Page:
Recently, a friend was venting to me about his real estate woes. The problem? The latest uptick in the housing market got him thinking about selling his house.
He checked to see what houses in his area were selling for, took a look at some online estimates and even got the house appraised. Confident he knew what his place was worth, he put it on the market. But when the final sale price came in, it was less than what he had been expecting. As he complained to me, “What’s the point of an appraisal if that’s not the price you really get?”
Anyone who’s ever participated in a real estate transaction is familiar with this dynamic. Appraisals and other price estimates can give you an idea of what a property is worth, but when push comes to shove it’s the buyers and sellers who determine price. And, at the end of the day, price is all that really matters. My friend can complain until he is blue in the face about the injustice of it all, but it’s not going to change anything.
As we like to say on the trading desk, a trade is an agreement on price, but fundamentally a disagreement on value between buyers and sellers – otherwise, a transaction would not occur. Incidentally, this same scenario exists in the bond market. For example, lately there’s been much ado about volatile markets causing bond ETFs to trade at a discount to their underlying portfolios, or net asset values (NAVs). And it’s easy to understand why this may cause some anxiety. After all, if you sell your bond ETF at a discount to NAV, you’re going to get less than what the fund’s aggregate underlying bonds are “worth” – right? [Bond ETFs and Illiquid Markets]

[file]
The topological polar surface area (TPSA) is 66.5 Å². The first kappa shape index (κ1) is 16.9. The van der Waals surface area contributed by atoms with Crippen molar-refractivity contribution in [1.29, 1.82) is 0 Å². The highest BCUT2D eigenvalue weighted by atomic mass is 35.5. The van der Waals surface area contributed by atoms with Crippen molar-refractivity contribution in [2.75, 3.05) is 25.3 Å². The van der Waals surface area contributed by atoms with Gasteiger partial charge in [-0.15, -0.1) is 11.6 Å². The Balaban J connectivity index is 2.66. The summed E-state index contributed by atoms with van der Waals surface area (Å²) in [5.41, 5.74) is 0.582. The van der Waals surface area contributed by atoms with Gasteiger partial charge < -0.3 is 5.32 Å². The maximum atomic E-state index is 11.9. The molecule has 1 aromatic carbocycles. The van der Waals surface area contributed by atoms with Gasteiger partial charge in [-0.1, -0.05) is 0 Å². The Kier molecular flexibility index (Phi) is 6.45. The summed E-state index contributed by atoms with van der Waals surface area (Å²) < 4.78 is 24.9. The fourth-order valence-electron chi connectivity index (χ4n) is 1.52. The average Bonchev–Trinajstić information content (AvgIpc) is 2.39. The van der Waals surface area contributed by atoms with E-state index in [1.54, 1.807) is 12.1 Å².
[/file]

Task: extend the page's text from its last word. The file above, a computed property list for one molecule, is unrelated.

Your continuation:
I put ”worth” in quotations not to be flippant, but to draw a parallel to the real estate example – namely, that a bond ETF’s NAV is similar to a housing appraisal: A helpful guide? Absolutely. Completely accurate? Usually not. Here’s why: